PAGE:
California's traditional polling system could see a massive restructuring: neighborhood polling places will assimilate into larger, government designated 'voting centers' that provide specialized services and help.
John Myers with L.A. Times: "Sweeping legislation at the state Capitol would make the future of California elections dependent on a major expansion of absentee ballots, one that would give local officials the power to close thousands of neighborhood polling places."
"In their place, counties would open temporary elections offices known as “vote centers” sprinkled throughout communities, locations offering a wide variety of elections services including early voting and same-day voter registration as well as a limited number of in-person voting booths."
"“We're trying to make it easier for people to participate, given the complexities of modern life,” said state Sen. Ben Allen (D-Santa Monica), the author of Senate Bill 450. The bill faces an Aug. 31 deadline to make it Gov. Jerry Brown for his ultimate signature or veto."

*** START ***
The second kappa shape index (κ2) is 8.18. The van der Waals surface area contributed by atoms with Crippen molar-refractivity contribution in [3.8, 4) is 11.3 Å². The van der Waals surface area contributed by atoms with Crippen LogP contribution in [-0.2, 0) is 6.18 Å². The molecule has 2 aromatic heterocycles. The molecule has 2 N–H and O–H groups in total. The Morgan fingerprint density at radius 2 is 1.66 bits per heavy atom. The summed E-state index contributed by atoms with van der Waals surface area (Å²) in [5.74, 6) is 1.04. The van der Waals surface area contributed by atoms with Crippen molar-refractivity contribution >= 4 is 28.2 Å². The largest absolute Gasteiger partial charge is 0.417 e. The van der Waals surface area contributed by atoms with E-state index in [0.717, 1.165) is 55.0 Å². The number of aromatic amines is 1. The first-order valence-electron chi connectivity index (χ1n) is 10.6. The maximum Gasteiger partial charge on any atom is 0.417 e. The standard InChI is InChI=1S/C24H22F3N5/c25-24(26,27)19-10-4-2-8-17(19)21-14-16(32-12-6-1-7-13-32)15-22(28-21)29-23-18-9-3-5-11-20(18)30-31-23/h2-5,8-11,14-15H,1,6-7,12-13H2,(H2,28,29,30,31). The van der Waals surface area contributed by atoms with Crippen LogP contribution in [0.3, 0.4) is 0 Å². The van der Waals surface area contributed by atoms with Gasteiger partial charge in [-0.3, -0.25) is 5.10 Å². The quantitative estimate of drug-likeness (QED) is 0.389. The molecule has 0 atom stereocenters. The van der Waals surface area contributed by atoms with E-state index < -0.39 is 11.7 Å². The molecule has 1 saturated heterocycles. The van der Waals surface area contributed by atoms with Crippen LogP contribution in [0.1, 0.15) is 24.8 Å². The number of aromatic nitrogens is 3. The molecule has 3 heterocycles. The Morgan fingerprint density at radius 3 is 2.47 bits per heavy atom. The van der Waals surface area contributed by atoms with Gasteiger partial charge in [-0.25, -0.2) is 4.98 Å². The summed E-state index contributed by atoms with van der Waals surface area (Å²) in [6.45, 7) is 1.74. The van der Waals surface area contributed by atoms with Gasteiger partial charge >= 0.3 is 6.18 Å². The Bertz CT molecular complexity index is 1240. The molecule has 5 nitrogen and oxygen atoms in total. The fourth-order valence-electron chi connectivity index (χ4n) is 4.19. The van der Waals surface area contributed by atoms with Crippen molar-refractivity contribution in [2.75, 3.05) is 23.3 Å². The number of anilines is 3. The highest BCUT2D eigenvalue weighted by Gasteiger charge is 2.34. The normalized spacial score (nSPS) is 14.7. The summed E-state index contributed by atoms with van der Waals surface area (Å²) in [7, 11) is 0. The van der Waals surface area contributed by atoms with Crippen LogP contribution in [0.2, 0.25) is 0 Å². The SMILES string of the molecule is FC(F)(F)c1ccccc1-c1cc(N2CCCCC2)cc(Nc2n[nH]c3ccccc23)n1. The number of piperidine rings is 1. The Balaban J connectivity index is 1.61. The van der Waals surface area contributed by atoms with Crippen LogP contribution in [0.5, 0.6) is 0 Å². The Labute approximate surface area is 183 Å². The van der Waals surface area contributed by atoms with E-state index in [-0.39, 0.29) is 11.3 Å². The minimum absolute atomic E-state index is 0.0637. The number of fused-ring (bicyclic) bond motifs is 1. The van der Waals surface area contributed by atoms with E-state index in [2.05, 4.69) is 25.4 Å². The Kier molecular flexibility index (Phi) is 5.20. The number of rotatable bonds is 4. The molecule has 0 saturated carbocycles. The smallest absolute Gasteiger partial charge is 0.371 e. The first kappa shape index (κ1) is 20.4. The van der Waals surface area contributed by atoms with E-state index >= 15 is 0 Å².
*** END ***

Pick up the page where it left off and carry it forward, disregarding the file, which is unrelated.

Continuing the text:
A landmark bill promoting all-gender bathrooms is headed to the governor's desk for signature.
Anshu Siripurapu with Sac Bee reports: "The day after a federal judge blocked the Obama administration’s guidelines regarding bathroom access for transgender students, a bill requiring single-user bathrooms in California to be labeled “all-gender” cleared its final legislative hurdle and is on its way to Gov. Jerry Brown’s desk."
"Assembly Bill 1732, by Assemblyman Phil Ting, D-San Francisco, passed the Assembly 53-13 Monday, after clearing the Senate last week."
"Ting’s bill requires that all single-user restrooms “in any business establishment, place of public accommodation, or state or local government agency” be labeled as “all-gender."
A viral photograph posted last week (IMAGE LINK, DISTURBING CONTENT) showing a young, 4-year-old Syrian boy shellshocked with PTSD after being recovered from a bombed-out building has galvanized a Stanford researcher to make it her life's work to provide relief to innocent war-torn refugees.
Erin Allday reports in The Chronicle: "A photo of a young boy rescued from the rubble of a bombing in Syria made the rounds on social media last week. He’s sitting in an ambulance, moments after his rescue, and even through the grime and dust and blood on his face, it’s his eyes that are most striking: He’s haunted."
"It’s an expression echoed in millions of children in refugee camps outside Syria, where they have escaped the violence at home only to live in fear and uncertainty, and with almost no access to mental health care. And the children aren’t the only ones suffering. Signs of post-traumatic stress, and more mundane mental health problems like depression and anxiety, run rampant among refugees of all ages in the camps."